Former child actor, sexually abused, directs a documentary about his experience
Like most Americans born since the video revolution, Sasha Joseph Neulinger's childhood was lived on camera. But unlike other families, the home movies his parents took at their Rosemont home showed a family in crisis.
Like most Americans born since the video revolution, Sasha Joseph Neulinger's childhood was lived on camera.
But unlike other families, the home movies his parents took at their Rosemont home showed a family in crisis.
A family beset by secrets.
At age 7, Neulinger told his parents (Henry Nevison and Jacqui Neulinger) that for the previous four years he had been sexually abused by his paternal uncles Howard and Lawrence Nevison and Lawrence's son, Stewart - the same men captured on video so warmly embracing Neulinger's parents, sharing jokes at birthday parties, or passing the salt across the dinner table.
"My dad believed me completely," Neulinger, 24, said in an interview Friday in Center City. "He later told us he was abused as a child by his brothers. . . . But he had never reported it."
A child actor (Unbreakable, Shallow Hal) turned filmmaker, Neulinger is directing a documentary about his experiences as a survivor of child sexual abuse using footage from the more than 200 hours of home movies his father, himself a film producer, amassed.
"I spent three months digitizing 200 hours of my childhood," said Neulinger, an alumnus of Lehigh Valley Charter High School for the Performing Arts in Bethlehem. He studied filmmaking at Montana State University.
"There are moments . . . that were extremely painful and scary for me. But . . . I also got to watch beautiful moments from my childhood that I didn't remember ever happening because they had been so overshadowed by the trauma."
Called Rewind to Fast-Forward, Neulinger's film is being funded through a wildly successful Kickstarter campaign that already has raised more than $170,0000 of its $200,000 budget.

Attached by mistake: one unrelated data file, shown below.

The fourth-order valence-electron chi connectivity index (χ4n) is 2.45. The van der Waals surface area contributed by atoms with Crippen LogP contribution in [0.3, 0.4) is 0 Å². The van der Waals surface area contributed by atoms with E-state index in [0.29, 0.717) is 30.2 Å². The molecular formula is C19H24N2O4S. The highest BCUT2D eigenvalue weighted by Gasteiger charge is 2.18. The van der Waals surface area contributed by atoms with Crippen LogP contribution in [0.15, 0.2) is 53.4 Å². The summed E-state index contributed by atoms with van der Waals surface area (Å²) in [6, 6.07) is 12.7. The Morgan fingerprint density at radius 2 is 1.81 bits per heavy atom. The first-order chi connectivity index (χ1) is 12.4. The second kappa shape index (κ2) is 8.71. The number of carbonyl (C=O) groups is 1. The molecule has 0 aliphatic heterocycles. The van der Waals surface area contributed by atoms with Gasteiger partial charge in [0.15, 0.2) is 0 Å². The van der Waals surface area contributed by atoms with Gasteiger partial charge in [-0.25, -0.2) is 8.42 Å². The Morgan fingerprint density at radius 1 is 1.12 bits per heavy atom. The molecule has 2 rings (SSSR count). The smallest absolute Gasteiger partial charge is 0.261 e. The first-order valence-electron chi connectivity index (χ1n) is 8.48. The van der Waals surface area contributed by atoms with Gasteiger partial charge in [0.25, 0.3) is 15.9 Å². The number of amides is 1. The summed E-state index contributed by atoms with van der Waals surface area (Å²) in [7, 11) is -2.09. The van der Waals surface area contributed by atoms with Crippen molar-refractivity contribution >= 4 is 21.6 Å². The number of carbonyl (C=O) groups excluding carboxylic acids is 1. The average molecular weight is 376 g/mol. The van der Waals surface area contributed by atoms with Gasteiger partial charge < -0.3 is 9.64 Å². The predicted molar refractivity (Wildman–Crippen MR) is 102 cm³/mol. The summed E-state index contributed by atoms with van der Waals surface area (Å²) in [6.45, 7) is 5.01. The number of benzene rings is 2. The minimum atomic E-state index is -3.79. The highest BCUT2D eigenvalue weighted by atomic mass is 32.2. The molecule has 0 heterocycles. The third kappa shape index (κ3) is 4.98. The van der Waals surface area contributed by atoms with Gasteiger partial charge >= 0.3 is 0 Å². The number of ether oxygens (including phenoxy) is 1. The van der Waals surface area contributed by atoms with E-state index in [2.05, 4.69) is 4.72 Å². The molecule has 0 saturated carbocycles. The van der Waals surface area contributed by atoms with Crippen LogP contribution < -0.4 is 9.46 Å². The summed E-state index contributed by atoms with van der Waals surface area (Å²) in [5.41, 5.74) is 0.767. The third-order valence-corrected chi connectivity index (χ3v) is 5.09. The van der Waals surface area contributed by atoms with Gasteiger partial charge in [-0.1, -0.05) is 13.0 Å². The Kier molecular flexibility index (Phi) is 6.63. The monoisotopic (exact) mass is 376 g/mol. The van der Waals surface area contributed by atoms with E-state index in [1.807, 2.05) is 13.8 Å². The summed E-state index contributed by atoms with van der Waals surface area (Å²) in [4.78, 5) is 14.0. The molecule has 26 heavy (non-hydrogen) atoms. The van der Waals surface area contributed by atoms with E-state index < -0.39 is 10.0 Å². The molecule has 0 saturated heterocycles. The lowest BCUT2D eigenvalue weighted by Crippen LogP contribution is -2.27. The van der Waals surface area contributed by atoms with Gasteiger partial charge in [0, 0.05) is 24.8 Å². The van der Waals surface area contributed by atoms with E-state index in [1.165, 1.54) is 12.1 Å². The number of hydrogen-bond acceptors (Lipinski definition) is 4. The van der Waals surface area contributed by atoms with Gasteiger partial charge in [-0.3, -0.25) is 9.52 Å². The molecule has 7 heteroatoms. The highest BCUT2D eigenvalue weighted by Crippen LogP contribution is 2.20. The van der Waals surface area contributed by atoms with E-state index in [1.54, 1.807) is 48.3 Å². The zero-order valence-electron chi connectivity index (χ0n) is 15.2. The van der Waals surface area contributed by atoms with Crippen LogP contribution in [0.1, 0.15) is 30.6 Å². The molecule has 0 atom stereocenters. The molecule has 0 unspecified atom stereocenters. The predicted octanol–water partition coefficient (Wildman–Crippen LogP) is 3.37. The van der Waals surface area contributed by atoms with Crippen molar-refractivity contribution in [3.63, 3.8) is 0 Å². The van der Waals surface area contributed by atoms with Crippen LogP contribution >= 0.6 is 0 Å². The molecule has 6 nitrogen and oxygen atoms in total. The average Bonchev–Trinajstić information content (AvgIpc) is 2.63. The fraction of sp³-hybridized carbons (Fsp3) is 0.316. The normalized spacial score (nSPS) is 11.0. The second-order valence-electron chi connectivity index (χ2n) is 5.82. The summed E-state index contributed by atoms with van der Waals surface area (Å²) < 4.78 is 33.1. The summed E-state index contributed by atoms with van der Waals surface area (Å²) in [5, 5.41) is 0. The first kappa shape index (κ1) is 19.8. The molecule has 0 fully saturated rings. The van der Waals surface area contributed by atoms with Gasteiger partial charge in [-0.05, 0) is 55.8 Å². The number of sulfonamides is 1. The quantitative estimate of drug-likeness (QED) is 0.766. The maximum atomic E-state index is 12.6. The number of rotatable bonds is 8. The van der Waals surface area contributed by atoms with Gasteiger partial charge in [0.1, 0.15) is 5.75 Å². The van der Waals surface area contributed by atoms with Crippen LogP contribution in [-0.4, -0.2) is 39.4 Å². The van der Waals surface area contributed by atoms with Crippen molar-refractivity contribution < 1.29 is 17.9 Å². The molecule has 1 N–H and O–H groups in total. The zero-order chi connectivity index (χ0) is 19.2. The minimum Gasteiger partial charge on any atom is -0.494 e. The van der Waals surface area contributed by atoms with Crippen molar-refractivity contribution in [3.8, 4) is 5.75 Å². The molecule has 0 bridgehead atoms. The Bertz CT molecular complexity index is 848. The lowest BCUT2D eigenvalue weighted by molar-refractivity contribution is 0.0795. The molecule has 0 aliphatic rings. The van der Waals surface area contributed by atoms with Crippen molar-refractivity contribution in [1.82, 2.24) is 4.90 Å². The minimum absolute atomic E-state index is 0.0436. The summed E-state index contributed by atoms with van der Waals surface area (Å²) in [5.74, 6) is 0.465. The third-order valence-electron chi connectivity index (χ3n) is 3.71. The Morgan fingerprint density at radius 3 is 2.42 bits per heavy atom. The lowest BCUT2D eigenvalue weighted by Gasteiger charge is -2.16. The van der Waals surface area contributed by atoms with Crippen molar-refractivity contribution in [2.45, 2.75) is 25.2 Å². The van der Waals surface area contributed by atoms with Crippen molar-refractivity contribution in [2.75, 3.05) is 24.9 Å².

Neulinger said the film will explore abuse from a multiplicity of angles that take it from the personal and the particular to the universal.
"I'm hoping to share my story from the first moment of abuse all the way through my process of healing," he said. "And I want to cover it from an emotional perspective, but also a legal and clinical perspective." Several legal, medical, and psychiatric experts already have signed up for the film.
Neulinger said he hoped his film would show lawmakers that the current legal system often adds to, rather than helping to heal, the pain of the abused child.
He'll discuss how he spent a decade in and out of courtrooms and therapists' offices as his uncles and cousin went through the legal system. Lawrence and Stewart have admitted the abuse and were found guilty of various felonies in 2000. Seven years later, Howard, who continues to deny the charges, struck a plea deal, pleading guilty to five misdemeanors.
"When I was 7 and I told my parents, I thought the nightmare could . . . be over," Neulinger said. "But . . . I had to relive the pain of my experiences in vivid detail to doctors, detectives, the prosecution team, over and over again in horrible detail.
"The fact that it took me 17 years to finally move on in my life is not OK," he added.
He said his film would offer suggestions on how the criminal justice system could help minimize the victim's trauma.
Rewind to Fast-Forward will not stop with the victims of abuse, but will investigate how many abusers themselves were victims of abuse. Both Lawrence Nevison and his son Stewart have said they were sexually abused as children.
"If we really want to reduce the numbers of children victimized by sexual abuse, it's our job to make sure every victim goes through a proper and efficient healing system," Neulinger said, "so when they go out in the world as adults, they are not walking wounded. That they are not going to repeat the cycle."
He added, "It's by helping to heal abuse survivors that we can protect the children of the next generation."